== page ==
Zheng Lin, Founder and Director, Tang Contemporary Art
Hauser & Wirth
London/Hong Kong/Los Angeles/New York/Somerset/St. Moritz/Zürich
Strong curatorial concepts drove Hauser & Wirth’s presentation at West Bund—a solo booth dedicated to Austrian artist Maria Lassnig (1919 – 2014) on the occasion of the centenary of her birth, which the gallery mounted as an in-depth introduction to the artist. Meanwhile over at ART021, the gallery held a group presentation that highlighted the gallery’s diverse global programming—with a particular focal point on Hauser & Wirth’s strong female presence in the gallery’s roster of artists through important works by Louise Bourgeois, Lorna Simpson, Jenny Holzer, Pipilotti Rist, as well as Mary Heilmann, Rita Ackermann, Bharti Kher and Geta Brătescu.
“The decisions on what to show at each fair are partially based on regional taste and partially on our strategic goals for the region—the artists we want to promote and introduce to the wider audience in Asia.
Vanessa Guo, Senior Director of Asia, Hauser & Wirth
Galerie Chantel Crousel
Galerie Chantel Crousel began participating in ART021 since its first edition in 2012 and believe in the strength of both fairs. While they chose to showcase an ambitious body of works by Gabriel Orozco and Anri Sala , at ART021, the gallery brought a selection of recent and very representative works by artists from the gallery roster, in an effort to “that despite the diversity of their practices they coexist harmoniously together.”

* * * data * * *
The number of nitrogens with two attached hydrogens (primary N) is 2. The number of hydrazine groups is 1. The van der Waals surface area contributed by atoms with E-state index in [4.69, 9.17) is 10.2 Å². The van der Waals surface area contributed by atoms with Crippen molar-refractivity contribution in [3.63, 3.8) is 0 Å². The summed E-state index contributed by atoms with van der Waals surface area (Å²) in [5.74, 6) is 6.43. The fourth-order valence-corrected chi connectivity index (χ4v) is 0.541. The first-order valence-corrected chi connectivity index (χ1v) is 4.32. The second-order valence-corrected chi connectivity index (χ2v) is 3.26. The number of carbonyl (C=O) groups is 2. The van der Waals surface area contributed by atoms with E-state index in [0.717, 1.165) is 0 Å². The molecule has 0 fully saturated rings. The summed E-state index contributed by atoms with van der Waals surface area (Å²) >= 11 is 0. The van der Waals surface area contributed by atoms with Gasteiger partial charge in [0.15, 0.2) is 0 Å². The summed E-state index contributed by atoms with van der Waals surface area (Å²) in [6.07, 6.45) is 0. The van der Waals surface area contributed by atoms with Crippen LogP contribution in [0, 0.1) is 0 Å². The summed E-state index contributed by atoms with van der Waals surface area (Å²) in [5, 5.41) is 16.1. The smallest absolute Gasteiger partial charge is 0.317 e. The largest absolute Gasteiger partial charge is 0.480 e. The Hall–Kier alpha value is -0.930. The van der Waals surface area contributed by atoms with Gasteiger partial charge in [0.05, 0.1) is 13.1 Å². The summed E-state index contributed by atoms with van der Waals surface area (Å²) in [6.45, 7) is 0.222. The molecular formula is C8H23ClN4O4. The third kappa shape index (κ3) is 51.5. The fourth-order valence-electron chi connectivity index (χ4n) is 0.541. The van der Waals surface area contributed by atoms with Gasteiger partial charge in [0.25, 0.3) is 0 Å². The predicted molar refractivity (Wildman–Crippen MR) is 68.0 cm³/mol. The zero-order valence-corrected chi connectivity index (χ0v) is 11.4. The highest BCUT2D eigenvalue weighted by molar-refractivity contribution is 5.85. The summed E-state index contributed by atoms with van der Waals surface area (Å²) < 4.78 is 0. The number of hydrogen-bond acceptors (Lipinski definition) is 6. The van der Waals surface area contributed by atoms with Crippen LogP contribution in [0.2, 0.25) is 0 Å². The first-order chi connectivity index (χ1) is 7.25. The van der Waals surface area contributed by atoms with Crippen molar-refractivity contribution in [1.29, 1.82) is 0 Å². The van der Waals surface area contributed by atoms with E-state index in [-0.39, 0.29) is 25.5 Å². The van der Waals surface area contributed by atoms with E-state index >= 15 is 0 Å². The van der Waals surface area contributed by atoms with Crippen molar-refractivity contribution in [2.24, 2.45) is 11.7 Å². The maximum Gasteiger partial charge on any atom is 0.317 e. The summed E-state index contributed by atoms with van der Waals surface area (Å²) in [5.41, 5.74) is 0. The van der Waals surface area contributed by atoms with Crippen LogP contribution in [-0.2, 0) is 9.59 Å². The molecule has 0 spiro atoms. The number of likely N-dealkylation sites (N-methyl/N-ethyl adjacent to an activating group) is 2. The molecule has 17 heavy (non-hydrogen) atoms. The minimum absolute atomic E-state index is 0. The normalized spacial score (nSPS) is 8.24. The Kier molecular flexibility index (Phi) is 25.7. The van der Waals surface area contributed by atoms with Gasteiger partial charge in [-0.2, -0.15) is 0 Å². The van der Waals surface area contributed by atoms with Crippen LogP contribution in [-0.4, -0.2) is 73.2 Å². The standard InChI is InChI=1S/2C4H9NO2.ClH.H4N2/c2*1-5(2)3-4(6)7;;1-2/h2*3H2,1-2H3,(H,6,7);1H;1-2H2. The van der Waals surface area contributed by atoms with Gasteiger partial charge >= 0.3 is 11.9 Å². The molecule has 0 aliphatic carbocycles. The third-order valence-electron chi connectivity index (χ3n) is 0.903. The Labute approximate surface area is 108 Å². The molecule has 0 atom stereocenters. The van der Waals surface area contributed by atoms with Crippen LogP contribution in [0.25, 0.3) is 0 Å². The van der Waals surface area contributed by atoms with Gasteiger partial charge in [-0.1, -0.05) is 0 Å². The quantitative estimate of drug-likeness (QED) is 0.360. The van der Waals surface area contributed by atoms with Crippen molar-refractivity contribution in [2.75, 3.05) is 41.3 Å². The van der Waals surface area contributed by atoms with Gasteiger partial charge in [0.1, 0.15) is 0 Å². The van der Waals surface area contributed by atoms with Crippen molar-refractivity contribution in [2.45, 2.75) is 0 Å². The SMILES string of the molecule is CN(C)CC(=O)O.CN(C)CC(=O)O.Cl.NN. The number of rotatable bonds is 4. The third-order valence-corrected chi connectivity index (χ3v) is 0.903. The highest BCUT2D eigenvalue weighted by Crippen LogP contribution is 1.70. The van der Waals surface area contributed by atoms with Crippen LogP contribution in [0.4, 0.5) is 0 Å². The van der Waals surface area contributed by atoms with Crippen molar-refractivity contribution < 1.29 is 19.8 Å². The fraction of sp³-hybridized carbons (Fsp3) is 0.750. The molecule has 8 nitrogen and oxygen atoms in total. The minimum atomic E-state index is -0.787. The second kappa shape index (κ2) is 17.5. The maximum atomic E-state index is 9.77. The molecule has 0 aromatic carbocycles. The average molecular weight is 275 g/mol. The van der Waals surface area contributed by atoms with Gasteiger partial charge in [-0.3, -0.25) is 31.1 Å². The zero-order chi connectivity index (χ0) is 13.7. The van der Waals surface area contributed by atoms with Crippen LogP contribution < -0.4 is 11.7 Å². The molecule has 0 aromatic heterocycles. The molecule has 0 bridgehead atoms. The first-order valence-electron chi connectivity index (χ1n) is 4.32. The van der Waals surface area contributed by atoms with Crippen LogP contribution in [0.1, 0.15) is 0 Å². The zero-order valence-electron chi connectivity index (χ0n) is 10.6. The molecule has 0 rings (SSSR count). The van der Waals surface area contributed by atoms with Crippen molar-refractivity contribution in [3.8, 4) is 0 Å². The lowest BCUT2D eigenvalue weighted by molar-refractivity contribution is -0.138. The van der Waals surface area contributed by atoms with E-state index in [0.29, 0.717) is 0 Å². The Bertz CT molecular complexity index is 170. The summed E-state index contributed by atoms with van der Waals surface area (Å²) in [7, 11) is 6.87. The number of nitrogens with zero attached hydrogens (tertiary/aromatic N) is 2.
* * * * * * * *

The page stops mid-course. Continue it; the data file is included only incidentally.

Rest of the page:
“Since we [began] participating in ART021, we realize the audience in Shanghai has increased and diversified to a point we feel we wanted to experiment with their different audiences too. They each do have their own identity and network and different architecture as well as location. At West Bund, both artists, Gabriel Orozco and Anri Sala will have a large section of the booth devoted to fewer works but very well presented. That way we expect to offer better visibility and understanding of their practices to both individual collectors as museums.”
Niklas Svennung, Co-owner, Galerie Chantel Crousel
To participate in both fairs, White Cube increased their manpower, bringing in their London team and their expanded Asia team—including their Korea, Taiwan and Southeast Asia representatives—to ensure visitors to both booths were well looked after. A solo presentation of Eddie Peake dominated the gallery’s ART021 booth, while at West Bund, a group presentation showcasing the strength of White Cube’s roster of artists shone through.